The computer models create audio files, which are played to an automaker's jury through headphones in a dedicated quiet room. The jury chooses the sound packages that most closely match the intended character of the new vehicle.

At Jaguar Land Rover, a team responsible for all new-car performance attributes signs off on the exhaust system acoustics, Dr. Dunne said. He noted additional tricks of the trade that automakers were using to add spice to the tailpipe chorus. On the F-Type S, custom fuel injection and ignition calibration make the exhaust pop and bang like a Tommy gun when the driver lifts off the gas.

"It's the bit that makes the whole driving experience exciting," Dr. Dunne said. "It's a very fine balance in delivering the sound character we want for this car."
 

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I just love to listen to RedHot's symphony is V8 aided by the performance exhaust. They got it purrrrrrrrfect!:cool:
 

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Well ok there you go, you just answered my exhaust question from my other post. See I'm learning already! :)
 

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Love to turn the key or press the button and hear the low grumbling bass tone hit my ear in the quietness of the early morning. Great article...Can really relate!


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Can the performance exhaust be quiet enough? I know that sounds like a stupid question, but my wife's hearing aids amplify sound and she is going to want the car quiet when she is riding with me and wants to talk. I really want the performance exhaust, but I also don't want her saying, "So we are paying $800 a month for a car I can't ride in or enjoy?" With the exhaust in "quiet" mode with the baffles closed, how quiet is it when cruising down the interstate with the performance exhaust vs. the standard exhaust? Does the standard exhaust sound really nice with the baffles wide open? I want it to sound nice (racey/loud) when I'm by myself, but need quiet for her when she is with me.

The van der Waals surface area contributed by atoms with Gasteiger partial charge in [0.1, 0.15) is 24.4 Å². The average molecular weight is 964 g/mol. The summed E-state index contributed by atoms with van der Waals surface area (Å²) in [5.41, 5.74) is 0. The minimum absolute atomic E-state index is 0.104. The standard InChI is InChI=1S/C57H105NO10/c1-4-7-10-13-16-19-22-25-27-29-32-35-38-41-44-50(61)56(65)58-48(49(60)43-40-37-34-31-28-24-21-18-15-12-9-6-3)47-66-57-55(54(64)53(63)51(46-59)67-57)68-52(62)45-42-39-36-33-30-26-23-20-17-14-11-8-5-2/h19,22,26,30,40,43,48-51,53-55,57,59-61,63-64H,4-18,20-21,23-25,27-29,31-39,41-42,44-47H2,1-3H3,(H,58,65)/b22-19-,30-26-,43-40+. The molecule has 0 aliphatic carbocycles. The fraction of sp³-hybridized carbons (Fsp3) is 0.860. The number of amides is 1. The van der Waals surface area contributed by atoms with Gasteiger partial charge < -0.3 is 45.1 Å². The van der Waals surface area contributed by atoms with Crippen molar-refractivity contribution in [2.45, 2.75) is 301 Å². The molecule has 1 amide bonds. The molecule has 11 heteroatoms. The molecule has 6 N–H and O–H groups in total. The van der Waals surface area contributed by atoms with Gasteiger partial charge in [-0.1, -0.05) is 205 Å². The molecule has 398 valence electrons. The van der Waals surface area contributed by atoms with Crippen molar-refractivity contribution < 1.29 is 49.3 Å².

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Can the performance exhaust be quiet enough? I know that sounds like a stupid question, but my wife's hearing aids amplify sound and she is going to want the car quiet when she is riding with me and wants to talk. I really want the performance exhaust, but I also don't want her saying, "So we are paying $800 a month for a car I can't ride in or enjoy?" With the exhaust in "quiet" mode with the baffles closed, how quiet is it when cruising down the interstate with the performance exhaust vs. the standard exhaust? Does the standard exhaust sound really nice with the baffles wide open? I want it to sound nice (racey/loud) when I'm by myself, but need quiet for her when she is with me.
Yes. Even with it set to full open, when you are cruising it is surprisingly quite in the cabin- equivalent to a normal family sedan. It should present no issue.
 

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In my opin, the loudness of this system is overhyped, the only time to me it is LOUD at all is when you start cold in sport or track. And in ANY driving mode, at interstate speed it is sedan quiet in the cabin.
 

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Thanks for the replies gentlemen, that is exactly what I wanted to hear. I can have my performance and she can have the quiet when needed.
 

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I have put flowmasters on my car and it is even quit at 70mph in tour or eco mode!